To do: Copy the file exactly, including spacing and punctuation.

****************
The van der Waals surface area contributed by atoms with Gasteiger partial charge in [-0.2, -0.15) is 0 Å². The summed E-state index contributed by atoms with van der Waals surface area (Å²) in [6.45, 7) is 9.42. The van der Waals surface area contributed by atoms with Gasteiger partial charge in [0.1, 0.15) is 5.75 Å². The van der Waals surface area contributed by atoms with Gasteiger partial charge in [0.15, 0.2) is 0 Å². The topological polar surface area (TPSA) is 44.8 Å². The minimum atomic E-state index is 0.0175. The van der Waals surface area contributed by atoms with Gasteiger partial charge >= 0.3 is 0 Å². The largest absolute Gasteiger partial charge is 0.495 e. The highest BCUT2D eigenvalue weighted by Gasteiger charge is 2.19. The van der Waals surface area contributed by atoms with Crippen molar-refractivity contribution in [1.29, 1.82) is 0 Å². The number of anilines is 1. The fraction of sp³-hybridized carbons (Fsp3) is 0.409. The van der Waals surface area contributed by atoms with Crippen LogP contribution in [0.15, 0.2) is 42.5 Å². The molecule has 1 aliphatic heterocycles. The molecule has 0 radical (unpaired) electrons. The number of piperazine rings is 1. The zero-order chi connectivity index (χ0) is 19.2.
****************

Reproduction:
The van der Waals surface area contributed by atoms with Gasteiger partial charge in [-0.2, -0.15) is 0 Å². The summed E-state index contributed by atoms with van der Waals surface area (Å²) in [6.45, 7) is 9.42. The van der Waals surface area contributed by atoms with Gasteiger partial charge in [0.1, 0.15) is 5.75 Å². The van der Waals surface area contributed by atoms with Gasteiger partial charge in [0.15, 0.2) is 0 Å². The topological polar surface area (TPSA) is 44.8 Å². The minimum atomic E-state index is 0.0175. The van der Waals surface area contributed by atoms with Gasteiger partial charge >= 0.3 is 0 Å². The largest absolute Gasteiger partial charge is 0.495 e. The highest BCUT2D eigenvalue weighted by Gasteiger charge is 2.19. The van der Waals surface area contributed by atoms with Crippen molar-refractivity contribution in [1.29, 1.82) is 0 Å². The number of anilines is 1. The fraction of sp³-hybridized carbons (Fsp3) is 0.409. The van der Waals surface area contributed by atoms with Crippen LogP contribution in [0.15, 0.2) is 42.5 Å². The molecule has 1 aliphatic heterocycles. The molecule has 0 radical (unpaired) electrons. The number of piperazine rings is 1. The zero-order chi connectivity index (χ0) is 19.2.